Maps as spiritual landscapes, by senior curator Elka Deitsch

Maps fascinate, in part, because they are as much reflections of ideas as they are representations of landmasses or oceans or galaxies. In diagramming geographic realities, cartographers simultaneously “map” the cultures that help shape those realities.

Perhaps no landscape is as fraught with significance as the “Holy Land,” the subject of this exhibition. In the ancient world and throughout the Middle Ages, little distinction was made between topographic and spiritual spaces. The nuclei of both spheres met — and melded — in the sacred geography of the Holy Land. The Midrash Tanhuma, a medieval Jewish source, puts it succinctly: “The Land of Israel is situated in the center of the world, and Jerusalem in the center of the Land of Israel . . . .” Even after the Age of Exploration discredited Ptolemaic cosmology, maps of the Holy Land continued to reflect a profound spiritual centrality for the Judeo-Christian world.

Detail, The Journey and Life of Abraham the Patriarch, Abraham Ortelius, 1590
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It is instructive to see how a cartographer chooses to represent reality in a given map from among the potential signifiers of place — natural details, political boundaries, religion, and history, to name a few. The maps in this exhibition employ all of the conventional geographic components in the cartographer’s tool kit — mountains, valleys, streams, and oceans — but they also run the gamut of symbolic and fantastic imagery. Mythic creatures and biblical scenarios are literally set within imagined geography, each map intending to bolster an intrinsic value judgment, vision, or message of the Holy Land.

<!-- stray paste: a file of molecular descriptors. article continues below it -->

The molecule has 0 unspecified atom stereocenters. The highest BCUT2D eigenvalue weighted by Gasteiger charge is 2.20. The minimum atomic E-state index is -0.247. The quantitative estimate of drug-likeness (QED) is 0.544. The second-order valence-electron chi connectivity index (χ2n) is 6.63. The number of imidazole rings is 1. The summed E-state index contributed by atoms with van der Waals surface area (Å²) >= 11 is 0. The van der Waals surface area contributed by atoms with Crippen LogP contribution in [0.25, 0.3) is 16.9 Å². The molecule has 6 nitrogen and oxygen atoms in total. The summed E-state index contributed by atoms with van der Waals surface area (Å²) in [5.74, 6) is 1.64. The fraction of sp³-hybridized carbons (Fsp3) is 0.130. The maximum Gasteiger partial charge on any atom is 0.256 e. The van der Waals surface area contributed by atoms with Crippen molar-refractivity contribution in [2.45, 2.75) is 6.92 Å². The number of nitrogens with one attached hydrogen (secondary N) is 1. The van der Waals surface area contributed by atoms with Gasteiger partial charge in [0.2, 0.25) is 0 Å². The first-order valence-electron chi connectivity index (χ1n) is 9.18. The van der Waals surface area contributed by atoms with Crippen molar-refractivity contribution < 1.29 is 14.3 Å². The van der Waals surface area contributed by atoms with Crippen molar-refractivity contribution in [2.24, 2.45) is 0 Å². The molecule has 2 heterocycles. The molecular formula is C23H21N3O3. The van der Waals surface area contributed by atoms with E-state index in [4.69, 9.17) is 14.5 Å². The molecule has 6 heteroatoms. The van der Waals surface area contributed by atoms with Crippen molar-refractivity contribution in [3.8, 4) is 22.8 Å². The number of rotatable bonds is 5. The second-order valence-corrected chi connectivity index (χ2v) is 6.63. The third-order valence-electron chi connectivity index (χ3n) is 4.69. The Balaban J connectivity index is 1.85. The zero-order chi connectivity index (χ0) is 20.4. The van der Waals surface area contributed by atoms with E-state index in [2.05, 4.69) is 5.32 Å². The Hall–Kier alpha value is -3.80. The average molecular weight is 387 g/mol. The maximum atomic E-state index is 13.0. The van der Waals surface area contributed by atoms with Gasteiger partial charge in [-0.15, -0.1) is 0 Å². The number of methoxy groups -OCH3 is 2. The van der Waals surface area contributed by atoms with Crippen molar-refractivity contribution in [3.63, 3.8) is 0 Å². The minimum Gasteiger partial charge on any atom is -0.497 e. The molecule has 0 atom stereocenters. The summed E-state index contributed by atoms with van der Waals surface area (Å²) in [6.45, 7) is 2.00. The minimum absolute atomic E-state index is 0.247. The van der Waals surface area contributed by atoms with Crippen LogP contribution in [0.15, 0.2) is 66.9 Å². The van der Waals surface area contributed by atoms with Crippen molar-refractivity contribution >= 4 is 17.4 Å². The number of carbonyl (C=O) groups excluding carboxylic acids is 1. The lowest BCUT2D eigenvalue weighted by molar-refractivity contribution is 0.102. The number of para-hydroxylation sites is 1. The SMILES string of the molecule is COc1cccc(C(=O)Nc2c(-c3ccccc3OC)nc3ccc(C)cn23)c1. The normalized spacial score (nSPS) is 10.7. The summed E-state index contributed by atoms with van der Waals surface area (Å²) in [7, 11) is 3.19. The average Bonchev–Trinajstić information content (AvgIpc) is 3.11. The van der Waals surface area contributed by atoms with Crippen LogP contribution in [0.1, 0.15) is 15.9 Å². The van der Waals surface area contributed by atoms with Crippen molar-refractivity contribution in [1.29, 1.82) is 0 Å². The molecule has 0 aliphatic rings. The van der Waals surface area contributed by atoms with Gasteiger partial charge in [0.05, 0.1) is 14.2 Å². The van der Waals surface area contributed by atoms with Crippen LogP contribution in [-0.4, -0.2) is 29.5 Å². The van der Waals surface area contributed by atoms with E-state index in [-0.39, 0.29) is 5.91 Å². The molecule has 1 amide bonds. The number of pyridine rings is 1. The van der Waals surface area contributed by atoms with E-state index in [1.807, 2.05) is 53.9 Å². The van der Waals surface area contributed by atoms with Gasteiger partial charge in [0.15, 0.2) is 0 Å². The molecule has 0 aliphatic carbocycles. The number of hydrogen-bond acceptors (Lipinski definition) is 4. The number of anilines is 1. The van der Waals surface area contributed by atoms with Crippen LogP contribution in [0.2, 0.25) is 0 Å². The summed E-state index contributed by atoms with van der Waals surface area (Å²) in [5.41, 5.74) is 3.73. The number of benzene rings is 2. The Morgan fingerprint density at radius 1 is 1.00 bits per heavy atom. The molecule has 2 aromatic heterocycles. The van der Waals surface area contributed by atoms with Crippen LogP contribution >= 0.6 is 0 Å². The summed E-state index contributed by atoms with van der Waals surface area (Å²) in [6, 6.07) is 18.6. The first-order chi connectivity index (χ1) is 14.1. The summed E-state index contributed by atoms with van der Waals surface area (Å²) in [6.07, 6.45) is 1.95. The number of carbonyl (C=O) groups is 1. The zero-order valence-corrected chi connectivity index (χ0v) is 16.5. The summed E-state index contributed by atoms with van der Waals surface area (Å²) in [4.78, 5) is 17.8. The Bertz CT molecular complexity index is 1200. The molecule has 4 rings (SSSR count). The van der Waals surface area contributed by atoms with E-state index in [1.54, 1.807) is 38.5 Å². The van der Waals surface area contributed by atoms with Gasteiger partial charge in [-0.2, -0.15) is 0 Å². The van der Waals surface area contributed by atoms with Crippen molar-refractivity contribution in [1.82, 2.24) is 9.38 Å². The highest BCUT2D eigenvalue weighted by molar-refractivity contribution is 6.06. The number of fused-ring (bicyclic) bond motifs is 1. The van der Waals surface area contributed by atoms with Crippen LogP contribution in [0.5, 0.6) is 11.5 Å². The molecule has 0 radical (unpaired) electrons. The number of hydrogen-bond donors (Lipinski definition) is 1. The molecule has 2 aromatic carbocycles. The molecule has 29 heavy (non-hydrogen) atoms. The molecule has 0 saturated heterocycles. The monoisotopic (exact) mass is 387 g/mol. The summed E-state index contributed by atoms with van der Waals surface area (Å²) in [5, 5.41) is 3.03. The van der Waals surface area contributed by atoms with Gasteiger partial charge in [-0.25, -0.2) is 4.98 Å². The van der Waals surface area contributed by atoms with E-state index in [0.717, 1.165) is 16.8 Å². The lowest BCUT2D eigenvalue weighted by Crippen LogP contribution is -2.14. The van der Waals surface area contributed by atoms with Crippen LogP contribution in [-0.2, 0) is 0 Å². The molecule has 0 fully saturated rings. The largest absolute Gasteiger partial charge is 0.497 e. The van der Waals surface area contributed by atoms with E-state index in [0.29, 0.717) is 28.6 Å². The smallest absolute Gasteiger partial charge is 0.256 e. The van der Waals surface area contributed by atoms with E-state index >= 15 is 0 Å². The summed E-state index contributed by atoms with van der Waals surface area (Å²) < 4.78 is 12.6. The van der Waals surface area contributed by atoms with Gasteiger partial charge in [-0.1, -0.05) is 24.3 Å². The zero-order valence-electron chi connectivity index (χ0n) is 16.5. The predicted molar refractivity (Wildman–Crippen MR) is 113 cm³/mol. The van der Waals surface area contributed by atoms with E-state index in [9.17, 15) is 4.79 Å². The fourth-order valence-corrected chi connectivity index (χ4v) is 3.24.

Borders and Boundaries: Maps of the Holy Land, 15th – 19th Centuries is an attempt to explore not only the way in which people interpret physical space, but also the way in which maps “read” spiritual landscapes through a language of symbol, allegory, shape, and form. Maps have served as beacons to itinerant voyagers, blueprints for vicarious pilgrimages, and didactic tools. They have also represented specific worldviews within which were embodied the yearnings and historical memories of a Judeo-Christian sensibility. It is precisely this dual nature that endows these maps of the Holy Land with such substance and beauty.



From: Bernard Museum Catalog, Borders and Boundaries: Maps of the Holy Land, 15th-19th century

footnotes Elka Deitsch, Exhibition Curator and Director of the Herbert & Eileen Museum, Congregation Emanu-El, NYC
sources Maps in Judaica Art Gallery



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